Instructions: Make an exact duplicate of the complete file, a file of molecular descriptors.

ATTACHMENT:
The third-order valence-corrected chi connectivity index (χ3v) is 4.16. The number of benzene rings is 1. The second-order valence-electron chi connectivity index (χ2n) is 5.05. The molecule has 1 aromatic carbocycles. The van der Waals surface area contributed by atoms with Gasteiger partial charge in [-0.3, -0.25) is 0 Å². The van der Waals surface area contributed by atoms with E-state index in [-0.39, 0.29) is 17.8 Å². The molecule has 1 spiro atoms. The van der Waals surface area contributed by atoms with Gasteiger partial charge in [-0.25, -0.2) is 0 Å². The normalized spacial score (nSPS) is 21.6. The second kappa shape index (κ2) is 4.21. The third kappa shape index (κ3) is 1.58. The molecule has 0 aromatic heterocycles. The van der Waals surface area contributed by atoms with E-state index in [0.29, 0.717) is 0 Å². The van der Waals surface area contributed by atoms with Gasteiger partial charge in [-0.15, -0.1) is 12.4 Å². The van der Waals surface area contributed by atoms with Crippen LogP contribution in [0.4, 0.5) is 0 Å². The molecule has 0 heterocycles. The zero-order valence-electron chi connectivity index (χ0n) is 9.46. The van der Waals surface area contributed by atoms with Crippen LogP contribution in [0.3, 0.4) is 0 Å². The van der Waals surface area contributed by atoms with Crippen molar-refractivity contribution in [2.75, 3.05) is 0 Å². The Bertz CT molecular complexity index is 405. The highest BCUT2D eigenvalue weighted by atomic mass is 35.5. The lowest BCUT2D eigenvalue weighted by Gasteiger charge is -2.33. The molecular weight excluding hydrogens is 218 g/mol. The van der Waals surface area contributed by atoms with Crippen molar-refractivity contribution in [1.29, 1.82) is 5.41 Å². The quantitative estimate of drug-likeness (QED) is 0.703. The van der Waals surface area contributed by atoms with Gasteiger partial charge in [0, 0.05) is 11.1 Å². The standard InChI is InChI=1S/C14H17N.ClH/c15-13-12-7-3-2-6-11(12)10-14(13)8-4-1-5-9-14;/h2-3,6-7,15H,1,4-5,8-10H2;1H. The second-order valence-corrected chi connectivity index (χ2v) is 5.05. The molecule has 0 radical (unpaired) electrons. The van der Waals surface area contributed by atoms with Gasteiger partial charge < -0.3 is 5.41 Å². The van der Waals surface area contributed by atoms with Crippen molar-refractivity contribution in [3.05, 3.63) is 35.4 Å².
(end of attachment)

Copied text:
The third-order valence-corrected chi connectivity index (χ3v) is 4.16. The number of benzene rings is 1. The second-order valence-electron chi connectivity index (χ2n) is 5.05. The molecule has 1 aromatic carbocycles. The van der Waals surface area contributed by atoms with Gasteiger partial charge in [-0.3, -0.25) is 0 Å². The van der Waals surface area contributed by atoms with E-state index in [-0.39, 0.29) is 17.8 Å². The molecule has 1 spiro atoms. The van der Waals surface area contributed by atoms with Gasteiger partial charge in [-0.25, -0.2) is 0 Å². The normalized spacial score (nSPS) is 21.6. The second kappa shape index (κ2) is 4.21. The third kappa shape index (κ3) is 1.58. The molecule has 0 aromatic heterocycles. The van der Waals surface area contributed by atoms with E-state index in [0.29, 0.717) is 0 Å². The van der Waals surface area contributed by atoms with Gasteiger partial charge in [-0.15, -0.1) is 12.4 Å². The van der Waals surface area contributed by atoms with Crippen LogP contribution in [0.4, 0.5) is 0 Å². The molecule has 0 heterocycles. The zero-order valence-electron chi connectivity index (χ0n) is 9.46. The van der Waals surface area contributed by atoms with Crippen LogP contribution in [0.3, 0.4) is 0 Å². The van der Waals surface area contributed by atoms with Crippen molar-refractivity contribution in [2.75, 3.05) is 0 Å². The Bertz CT molecular complexity index is 405. The highest BCUT2D eigenvalue weighted by atomic mass is 35.5. The lowest BCUT2D eigenvalue weighted by Gasteiger charge is -2.33. The molecular weight excluding hydrogens is 218 g/mol. The van der Waals surface area contributed by atoms with Crippen molar-refractivity contribution in [1.29, 1.82) is 5.41 Å². The quantitative estimate of drug-likeness (QED) is 0.703. The van der Waals surface area contributed by atoms with Gasteiger partial charge in [0, 0.05) is 11.1 Å². The standard InChI is InChI=1S/C14H17N.ClH/c15-13-12-7-3-2-6-11(12)10-14(13)8-4-1-5-9-14;/h2-3,6-7,15H,1,4-5,8-10H2;1H. The second-order valence-corrected chi connectivity index (χ2v) is 5.05. The molecule has 0 radical (unpaired) electrons. The van der Waals surface area contributed by atoms with Gasteiger partial charge < -0.3 is 5.41 Å². The van der Waals surface area contributed by atoms with Crippen molar-refractivity contribution in [3.05, 3.63) is 35.4 Å².